Alaska Air does have great redemptions on Cathay Pacific, and you could potentially do USA - Hong Kong (Stopover) - New Zealand for 60,000 miles one way in business. But getting enough miles and finding space for 2 people (let alone 4), wouldn't make it a realistic option. And you canít transfer UR or TYP to Alaska Air.

British Airways is good for non stop economy flights on various partners (miles cost is per leg and based on distance), although a few more miles now than before. I like these miles because of the generous cancellation policy too. They are a transfer partner of Ultimate Rewards, and through June 16 there is a 30% bonus on transfers, so its 1 to 1.3 ratio. I could definitely see them being useful on intra-europe or intra-asia flights, especially if you arenít wanting to fly cheap LLCís around.

Maybe someone else can chime in on tips with Star Alliance airlines. Most of my knowledge is with Oneworld. I do know that Singapore Air is transfer partners with both Chase UR and TYP, so you could potentially have a lot of those miles.

Another potential card to apply for is the Barclaycard Arrival Plus World Elite Mastercard. Itís never gone above the current 70k offer, and it basically would give you $700 in travel credit to use toward airfare or other travel costs. Itís nice having a straight travel credit available, giving you some flexibility to reimburse a cash airfare rather than only being able to use miles.

Hiring a service is one option but if you want to DIY, Iíd recommend playing around with the FlyerMiler website on different routes. Iím not sure if its super up to date with recent award chart changes (Iíve seen some inaccuracies on there), but it will help at least give you a better general idea where to start.
redtigeriii is offline  
Old May 30, 19, 4:27 pm
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Be aware that many airlines don't permit parents to place kids in coach while the adults sit in business class without paying UM fees. Age requirements can vary. Moreover, you can NOT visit back and forth between cabins for any purpose other than a very serious emergency.
MSPeconomist is offline  
Old May 31, 19, 5:10 pm
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All I'd add to the above useful advice is to ask whether you're sure you don't want to get more credit cards for initial sign-up/spending bonuses.

Also, you might be able to spend more to satisfy those bonus requirements rather quickly, if you use them to pay income, real estate, home and other insurance, etc., with them. True, you pay extra fees for using those credit cards for such payments. But those fees pale in comparison with the value of the bonus miles you get.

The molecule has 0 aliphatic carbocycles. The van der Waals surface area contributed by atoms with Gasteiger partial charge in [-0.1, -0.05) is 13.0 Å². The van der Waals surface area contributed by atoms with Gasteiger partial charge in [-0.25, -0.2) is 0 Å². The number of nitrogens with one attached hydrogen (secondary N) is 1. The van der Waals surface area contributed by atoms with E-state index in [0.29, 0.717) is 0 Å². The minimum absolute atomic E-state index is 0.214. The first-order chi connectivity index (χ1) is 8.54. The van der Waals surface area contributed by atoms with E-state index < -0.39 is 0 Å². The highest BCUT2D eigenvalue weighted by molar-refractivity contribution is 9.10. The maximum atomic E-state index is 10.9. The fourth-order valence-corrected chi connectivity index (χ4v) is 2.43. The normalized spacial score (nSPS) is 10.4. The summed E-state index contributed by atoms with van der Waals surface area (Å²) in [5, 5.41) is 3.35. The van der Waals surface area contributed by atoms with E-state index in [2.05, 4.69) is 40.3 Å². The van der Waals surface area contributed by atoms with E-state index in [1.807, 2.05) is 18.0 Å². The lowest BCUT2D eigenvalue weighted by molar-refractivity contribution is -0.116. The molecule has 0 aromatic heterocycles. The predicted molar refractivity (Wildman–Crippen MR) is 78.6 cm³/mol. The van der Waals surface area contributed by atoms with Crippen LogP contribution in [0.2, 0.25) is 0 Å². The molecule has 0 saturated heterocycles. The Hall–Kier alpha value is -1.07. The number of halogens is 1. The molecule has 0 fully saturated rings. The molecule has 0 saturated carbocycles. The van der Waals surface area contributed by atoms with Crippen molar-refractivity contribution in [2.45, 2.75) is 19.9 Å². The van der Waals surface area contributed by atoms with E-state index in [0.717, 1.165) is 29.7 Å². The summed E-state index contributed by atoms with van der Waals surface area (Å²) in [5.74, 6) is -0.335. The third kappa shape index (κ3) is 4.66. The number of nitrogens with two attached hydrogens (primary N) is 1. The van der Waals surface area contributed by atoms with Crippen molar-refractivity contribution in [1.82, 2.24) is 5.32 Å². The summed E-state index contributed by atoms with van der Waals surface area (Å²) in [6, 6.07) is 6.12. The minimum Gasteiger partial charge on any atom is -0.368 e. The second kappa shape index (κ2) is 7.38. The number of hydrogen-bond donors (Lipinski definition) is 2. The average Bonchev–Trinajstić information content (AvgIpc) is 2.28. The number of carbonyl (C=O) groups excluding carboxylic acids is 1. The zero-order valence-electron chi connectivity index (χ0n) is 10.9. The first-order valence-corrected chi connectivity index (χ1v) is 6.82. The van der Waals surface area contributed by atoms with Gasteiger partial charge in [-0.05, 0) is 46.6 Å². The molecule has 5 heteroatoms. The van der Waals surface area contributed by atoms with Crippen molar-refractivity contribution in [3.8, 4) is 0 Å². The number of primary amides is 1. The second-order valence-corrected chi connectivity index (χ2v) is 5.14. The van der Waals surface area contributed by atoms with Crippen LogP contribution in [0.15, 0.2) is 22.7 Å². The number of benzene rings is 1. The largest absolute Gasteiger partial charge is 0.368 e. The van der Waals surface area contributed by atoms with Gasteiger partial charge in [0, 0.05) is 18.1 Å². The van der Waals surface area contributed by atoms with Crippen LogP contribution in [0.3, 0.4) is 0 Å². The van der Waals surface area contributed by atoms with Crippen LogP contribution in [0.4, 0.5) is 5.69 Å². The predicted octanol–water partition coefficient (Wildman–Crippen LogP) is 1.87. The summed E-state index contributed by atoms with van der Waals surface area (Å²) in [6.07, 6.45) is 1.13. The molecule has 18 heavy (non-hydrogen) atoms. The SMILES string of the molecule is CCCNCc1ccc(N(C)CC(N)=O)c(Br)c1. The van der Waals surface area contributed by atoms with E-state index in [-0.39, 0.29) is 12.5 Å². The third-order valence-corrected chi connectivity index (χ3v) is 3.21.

Finally, it's true that you can hop around Europe using BA miles. But be aware that it's a pretty lousy airline and that it sometimes adds surcharges to award bookings.

Anyway, sounds like you have a good trip planned. I hope it all works out!
Thunderroad is offline  
Old May 31, 19, 8:19 pm
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Posts: 61,514
BA requires connecting in the UK mostly, BA charges award miles per segment and BA always charged “carrier imposed surcharges” on award flights. Iberia is a better carrier to use intra-Europe. But for a lot of EU Travel is worth looking at the train, or using a LCC for these relatively short flights.

AA has announced they’re moving toward dynamic awards, and the rumors are heavy for a devaluation of AA miles coming at the end of July. For using miles & Points for four on long haul flights, I’d advise you not to get your hopes up with those accumulated miles and points.

I’ve travelled for longer periods of time (up to a year) and would advise you to choose a few places you can settle and work out of. E.g. take day and multi-day trips from a place you can out your feet down in for a bit. The more you move, the more you pay. Look at seasons - E.g. New Zealand you can rent a camper and drive North and South Island in April and enjoy good weather, lower prices. Look at prices - Japan, Bora Bora are bloody expensive. In French Polynesia Moorea, otoh, can be cheaper, is reachable from PPT by high speed ferry and is both every bit as beautiful as Bora Bora and has a lot more opportunities to meet real people.